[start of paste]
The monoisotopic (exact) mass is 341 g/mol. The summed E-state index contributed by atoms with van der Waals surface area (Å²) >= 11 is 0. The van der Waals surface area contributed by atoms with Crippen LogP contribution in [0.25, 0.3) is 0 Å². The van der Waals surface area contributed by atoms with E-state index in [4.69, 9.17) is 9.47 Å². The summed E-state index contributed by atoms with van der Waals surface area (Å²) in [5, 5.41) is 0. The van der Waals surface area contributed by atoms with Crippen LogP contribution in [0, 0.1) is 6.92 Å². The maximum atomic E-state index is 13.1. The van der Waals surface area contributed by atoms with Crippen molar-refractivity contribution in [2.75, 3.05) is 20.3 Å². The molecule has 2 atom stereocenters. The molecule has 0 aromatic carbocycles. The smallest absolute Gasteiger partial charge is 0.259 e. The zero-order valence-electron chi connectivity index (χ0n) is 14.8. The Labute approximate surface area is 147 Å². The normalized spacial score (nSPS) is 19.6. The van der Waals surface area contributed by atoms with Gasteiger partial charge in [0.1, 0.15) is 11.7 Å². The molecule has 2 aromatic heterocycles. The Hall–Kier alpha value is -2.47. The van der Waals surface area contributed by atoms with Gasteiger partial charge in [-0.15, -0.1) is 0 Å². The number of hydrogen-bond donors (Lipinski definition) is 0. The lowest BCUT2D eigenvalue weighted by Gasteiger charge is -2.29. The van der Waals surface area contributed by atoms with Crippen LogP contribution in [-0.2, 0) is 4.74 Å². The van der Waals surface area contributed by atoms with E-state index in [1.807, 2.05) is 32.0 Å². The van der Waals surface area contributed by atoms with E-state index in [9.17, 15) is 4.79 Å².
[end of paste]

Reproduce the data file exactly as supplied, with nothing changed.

The monoisotopic (exact) mass is 341 g/mol. The summed E-state index contributed by atoms with van der Waals surface area (Å²) >= 11 is 0. The van der Waals surface area contributed by atoms with Crippen LogP contribution in [0.25, 0.3) is 0 Å². The van der Waals surface area contributed by atoms with E-state index in [4.69, 9.17) is 9.47 Å². The summed E-state index contributed by atoms with van der Waals surface area (Å²) in [5, 5.41) is 0. The van der Waals surface area contributed by atoms with Crippen LogP contribution in [0, 0.1) is 6.92 Å². The maximum atomic E-state index is 13.1. The van der Waals surface area contributed by atoms with Crippen molar-refractivity contribution in [2.75, 3.05) is 20.3 Å². The molecule has 2 atom stereocenters. The molecule has 0 aromatic carbocycles. The smallest absolute Gasteiger partial charge is 0.259 e. The zero-order valence-electron chi connectivity index (χ0n) is 14.8. The Labute approximate surface area is 147 Å². The normalized spacial score (nSPS) is 19.6. The van der Waals surface area contributed by atoms with Gasteiger partial charge in [0.1, 0.15) is 11.7 Å². The molecule has 2 aromatic heterocycles. The Hall–Kier alpha value is -2.47. The van der Waals surface area contributed by atoms with Gasteiger partial charge in [-0.15, -0.1) is 0 Å². The number of hydrogen-bond donors (Lipinski definition) is 0. The lowest BCUT2D eigenvalue weighted by Gasteiger charge is -2.29. The van der Waals surface area contributed by atoms with Crippen LogP contribution in [-0.2, 0) is 4.74 Å². The van der Waals surface area contributed by atoms with E-state index in [1.807, 2.05) is 32.0 Å². The van der Waals surface area contributed by atoms with E-state index in [9.17, 15) is 4.79 Å².